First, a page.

Roasted and Single-cup Coffee Consumption
Roasted coffee a staple, most frequently consumed
Single-cup continues to gain traction
Figure 28: Consumption of ready-to-brew and single-cup coffee, May 2017
Millennials are core, heavy drinkers of coffee
Figure 29: Consumption of ready-to-brew and single-cup coffee – Heavy and moderate drinkers, by generation, May 2017
Hispanics heavy drinkers of a variety of coffee formats
Figure 30: Consumption of ready-to-brew and single-cup coffee – Heavy and moderate drinkers, by race/Hispanic origin, May 2017
Ready-to-drink and Instant Coffee Consumption
Ready-to-drink and instant coffees used less than daily
Cold brew gaining traction
Figure 31: Consumption of ready-to-drink and instant coffee, May 2017
iGen and Millennials core users of instant, RTD, cold brew
Figure 32: Consumption of ready-to-drink and instant coffee – Any consumption (net)*, by generation, May 2017
Hispanics drink instant, RTD, cold brew, liquid enhancers more frequently
Figure 33: Consumption of ready-to-drink and instant coffee – Heavy and moderate drinkers, by race/Hispanic origin, May 2017
Retailers Shopped
Convenience, variety, and price points influence retailer choice
Niche set of shoppers trade up for specialty stores
Online, delivery services increase competition
Figure 34: Retailers shopped, May 2017
Younger adults buying at specialty retailers, older adults stick with grocery
Figure 35: Select retailers shopped, by age, May 2017
Income a barrier for natural food stores, coffee houses, online
Figure 36: Select retailers shopped, by household income, May 2017
Hispanics prefer buying coffee at mass merchandisers
Figure 37: Retailers shopped, by race/Hispanic origin, May 2017
Important Coffee Attributes
Roast type, flavor top-of-mind for consumers
Coffee chain brands, major CPG brands equally sought
Organic, fair trade claims can set offerings apart
Figure 38: Important coffee attributes, May 2017
Older adults and younger adults rely on different flavor indicators
Figure 39: Select important coffee attributes, by generation, May 2017
Major brands stand out to multicultural adults
Figure 40: Select important coffee attributes, by race/Hispanic origin, May 2017
Coffee Additives
Most people add something to their coffee; sugar, flavored cream most common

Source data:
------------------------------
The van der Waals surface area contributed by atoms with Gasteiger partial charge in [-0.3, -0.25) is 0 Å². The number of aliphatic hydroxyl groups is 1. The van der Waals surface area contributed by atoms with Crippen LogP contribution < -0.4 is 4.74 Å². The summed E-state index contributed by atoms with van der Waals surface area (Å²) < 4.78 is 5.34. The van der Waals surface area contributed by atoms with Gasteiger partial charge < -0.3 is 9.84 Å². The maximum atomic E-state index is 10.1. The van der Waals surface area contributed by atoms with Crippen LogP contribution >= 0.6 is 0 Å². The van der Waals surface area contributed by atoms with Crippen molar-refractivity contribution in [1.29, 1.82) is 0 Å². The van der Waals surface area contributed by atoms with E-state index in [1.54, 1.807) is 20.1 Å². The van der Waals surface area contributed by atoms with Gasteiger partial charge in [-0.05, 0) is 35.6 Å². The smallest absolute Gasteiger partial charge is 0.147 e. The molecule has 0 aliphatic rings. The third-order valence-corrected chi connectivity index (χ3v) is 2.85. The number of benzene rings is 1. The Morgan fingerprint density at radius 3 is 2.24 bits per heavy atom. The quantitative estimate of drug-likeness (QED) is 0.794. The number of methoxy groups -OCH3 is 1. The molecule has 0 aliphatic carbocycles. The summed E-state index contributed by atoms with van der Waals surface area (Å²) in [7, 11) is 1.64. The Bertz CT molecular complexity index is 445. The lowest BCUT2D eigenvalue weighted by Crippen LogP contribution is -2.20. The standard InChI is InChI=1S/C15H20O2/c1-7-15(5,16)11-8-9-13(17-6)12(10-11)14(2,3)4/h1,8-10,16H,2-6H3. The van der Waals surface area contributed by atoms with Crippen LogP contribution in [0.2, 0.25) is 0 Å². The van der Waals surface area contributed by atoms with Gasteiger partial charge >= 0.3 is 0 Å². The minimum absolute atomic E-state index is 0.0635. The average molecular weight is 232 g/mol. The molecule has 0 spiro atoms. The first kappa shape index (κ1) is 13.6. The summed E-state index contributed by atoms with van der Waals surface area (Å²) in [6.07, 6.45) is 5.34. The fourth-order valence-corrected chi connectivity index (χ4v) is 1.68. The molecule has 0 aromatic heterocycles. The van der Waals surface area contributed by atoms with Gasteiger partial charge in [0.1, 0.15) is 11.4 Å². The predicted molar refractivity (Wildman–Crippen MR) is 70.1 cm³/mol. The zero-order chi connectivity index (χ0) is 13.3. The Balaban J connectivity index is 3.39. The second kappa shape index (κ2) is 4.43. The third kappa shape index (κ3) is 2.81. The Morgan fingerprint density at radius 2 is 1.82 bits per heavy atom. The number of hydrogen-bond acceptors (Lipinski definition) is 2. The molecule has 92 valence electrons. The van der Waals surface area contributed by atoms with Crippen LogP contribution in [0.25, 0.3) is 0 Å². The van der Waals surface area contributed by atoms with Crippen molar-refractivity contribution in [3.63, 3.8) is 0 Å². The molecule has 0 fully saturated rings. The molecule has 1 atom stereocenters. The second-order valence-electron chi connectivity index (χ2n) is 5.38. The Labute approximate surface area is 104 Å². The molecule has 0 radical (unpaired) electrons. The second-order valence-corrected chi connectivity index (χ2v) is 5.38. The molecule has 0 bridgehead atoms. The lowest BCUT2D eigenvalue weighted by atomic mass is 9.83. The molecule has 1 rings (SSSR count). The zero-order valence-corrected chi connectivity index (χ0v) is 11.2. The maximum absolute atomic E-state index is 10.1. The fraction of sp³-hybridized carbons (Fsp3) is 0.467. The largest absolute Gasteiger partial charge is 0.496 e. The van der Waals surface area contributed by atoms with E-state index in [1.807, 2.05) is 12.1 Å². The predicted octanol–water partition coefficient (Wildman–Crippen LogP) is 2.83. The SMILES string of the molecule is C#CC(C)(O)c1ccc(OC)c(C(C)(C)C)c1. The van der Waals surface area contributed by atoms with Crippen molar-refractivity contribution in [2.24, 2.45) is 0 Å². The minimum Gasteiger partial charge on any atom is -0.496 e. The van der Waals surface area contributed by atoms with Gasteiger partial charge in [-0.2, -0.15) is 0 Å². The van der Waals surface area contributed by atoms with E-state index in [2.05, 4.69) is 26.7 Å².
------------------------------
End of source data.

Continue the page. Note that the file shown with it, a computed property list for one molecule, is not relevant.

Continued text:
Figure 41: Coffee additives – Any coffee(net)*, May 2017
Additives typically being added to hot coffee rather than cold coffee
Figure 42: Coffee additives, by type, May 2017
Younger adults customize their coffee at home
Figure 43: Select coffee additives – Any coffee (net)*, by age, May 2017
Multicultural consumers engaged with additives
Figure 44: Select coffee additives – Any coffee (net)*, by race/Hispanics origin, May 2017
Attitudes and Behaviors toward Cold Coffee and Cold Brew
Few consumers are making their own cold coffee at home
Figure 45: Consumers who have made cold coffee at home, May 2017
Cold coffee innovations appeal to niche set of consumers
Figure 46: Interest in cold coffee innovations, May 2017.
The average consumer is not highly engaged with cold coffee, cold brew
Figure 47: Attitudes toward cold coffee, May 2017
Younger generations more enthusiastic about cold coffee
Figure 48: Select attitudes toward cold coffee and cold brew, by generation, May 2017
Hispanics increasingly turn to cold coffee, Black consumers lag behind
Figure 49: Select attitudes toward cold coffee and cold brew, by all, Hispanic, Black, and Asian consumers, May 2017
Attitudes and Behaviors toward Coffee
Coffee consumption on the rise for niche set of adults
Figure 50: Select attitudes toward coffee, by generation, May 2017
Perceptions that single-cup and RTD are pricey challenge sales
Figure 51: Price-related attitudes toward coffee, May 2017
Hot coffee seen as relaxing, some choose coffee due to health perceptions
Figure 52: Attitudes toward coffee, May 2017
Multicultural adults drinking more coffee, willing to splurge for added value
Figure 53: Select attitudes toward coffee, by race/Hispanic origin, May 2017
APPENDIX
Data Sources and Abbreviations
Data sources
Abbreviations and terms
The Market
Figure 54: Total US sales and forecast of coffee, at inflation-adjusted prices, 2011-21
Figure 55: Total US retail sales and forecast of coffee, by segment, at current prices, 2012-22
Figure 56: Total US retail sales and forecast of cream and creamers, at inflation-adjusted prices, 2012-22
Figure 57: Total US retail sales and forecast of cream and creamers, by segment, at current prices, 2012-22
Figure 58: Total US retail sales of cream and creamers, by channel, at current prices, 2015 and 2017
Key Players
Figure 59: MULO sales of roasted coffee, by leading companies and brands, rolling 52 weeks 2016 and 2017
Figure 60: MULO sales of single-cup coffee, by leading companies and brands, rolling 52 weeks 2016 and 2017
Figure 61: MULO sales of instant coffee, by leading companies and brands, rolling 52 weeks 2016 and 2017
Figure 62: MULO sales of ready to drink coffee, by leading companies and brands, rolling 52 weeks 2016 and 2017
Figure 63: MULO sales of cream and creamers, by leading companies, rolling 52 weeks 2016 and 2017
Figure 64: MULO sales of cream, by leading companies and brands, rolling 52 weeks 2016 and 2017
Figure 65: MULO sales of creamers, by leading companies and brands, rolling 52 weeks 2016 and 2017
The Consumer
Figure 66: Coffee and tea additions, percent change of usage between Oct. 2016 and Jan. 2017
RESEARCH METHODOLOGY
US Research Methodology
Consumer research
The Mintel fan chart